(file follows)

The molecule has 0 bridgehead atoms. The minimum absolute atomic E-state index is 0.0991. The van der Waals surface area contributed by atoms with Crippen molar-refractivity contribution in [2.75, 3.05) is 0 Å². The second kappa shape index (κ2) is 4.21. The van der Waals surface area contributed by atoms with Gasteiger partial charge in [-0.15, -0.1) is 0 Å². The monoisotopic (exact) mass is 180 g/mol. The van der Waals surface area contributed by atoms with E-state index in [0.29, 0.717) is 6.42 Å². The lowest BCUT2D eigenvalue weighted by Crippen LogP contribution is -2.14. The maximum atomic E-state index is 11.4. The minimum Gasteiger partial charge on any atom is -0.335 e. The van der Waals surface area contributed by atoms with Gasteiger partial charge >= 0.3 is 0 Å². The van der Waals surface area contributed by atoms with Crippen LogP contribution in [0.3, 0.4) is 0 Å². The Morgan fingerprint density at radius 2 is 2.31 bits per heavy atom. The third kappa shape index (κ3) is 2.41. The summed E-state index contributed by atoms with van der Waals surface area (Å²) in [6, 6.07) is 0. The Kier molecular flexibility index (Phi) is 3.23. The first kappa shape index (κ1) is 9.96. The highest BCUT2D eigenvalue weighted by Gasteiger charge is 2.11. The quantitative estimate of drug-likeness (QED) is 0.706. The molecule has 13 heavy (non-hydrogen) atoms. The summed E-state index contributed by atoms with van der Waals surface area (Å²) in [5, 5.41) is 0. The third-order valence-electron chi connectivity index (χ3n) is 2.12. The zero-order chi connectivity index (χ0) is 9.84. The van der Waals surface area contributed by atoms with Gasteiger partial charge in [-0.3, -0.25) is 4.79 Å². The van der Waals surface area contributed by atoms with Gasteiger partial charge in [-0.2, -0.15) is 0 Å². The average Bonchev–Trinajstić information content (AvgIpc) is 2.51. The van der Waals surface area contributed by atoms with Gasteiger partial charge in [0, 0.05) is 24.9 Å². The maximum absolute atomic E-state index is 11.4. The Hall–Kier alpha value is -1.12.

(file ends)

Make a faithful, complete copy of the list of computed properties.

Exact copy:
The molecule has 0 bridgehead atoms. The minimum absolute atomic E-state index is 0.0991. The van der Waals surface area contributed by atoms with Crippen molar-refractivity contribution in [2.75, 3.05) is 0 Å². The second kappa shape index (κ2) is 4.21. The van der Waals surface area contributed by atoms with Gasteiger partial charge in [-0.15, -0.1) is 0 Å². The monoisotopic (exact) mass is 180 g/mol. The van der Waals surface area contributed by atoms with E-state index in [0.29, 0.717) is 6.42 Å². The lowest BCUT2D eigenvalue weighted by Crippen LogP contribution is -2.14. The maximum atomic E-state index is 11.4. The minimum Gasteiger partial charge on any atom is -0.335 e. The van der Waals surface area contributed by atoms with Gasteiger partial charge >= 0.3 is 0 Å². The van der Waals surface area contributed by atoms with Crippen LogP contribution in [0.3, 0.4) is 0 Å². The Morgan fingerprint density at radius 2 is 2.31 bits per heavy atom. The third kappa shape index (κ3) is 2.41. The summed E-state index contributed by atoms with van der Waals surface area (Å²) in [6, 6.07) is 0. The Kier molecular flexibility index (Phi) is 3.23. The first kappa shape index (κ1) is 9.96. The highest BCUT2D eigenvalue weighted by Gasteiger charge is 2.11. The quantitative estimate of drug-likeness (QED) is 0.706. The molecule has 13 heavy (non-hydrogen) atoms. The summed E-state index contributed by atoms with van der Waals surface area (Å²) in [5, 5.41) is 0. The third-order valence-electron chi connectivity index (χ3n) is 2.12. The zero-order chi connectivity index (χ0) is 9.84. The van der Waals surface area contributed by atoms with Gasteiger partial charge in [-0.3, -0.25) is 4.79 Å². The van der Waals surface area contributed by atoms with Gasteiger partial charge in [-0.2, -0.15) is 0 Å². The average Bonchev–Trinajstić information content (AvgIpc) is 2.51. The van der Waals surface area contributed by atoms with Gasteiger partial charge in [0, 0.05) is 24.9 Å². The maximum absolute atomic E-state index is 11.4. The Hall–Kier alpha value is -1.12.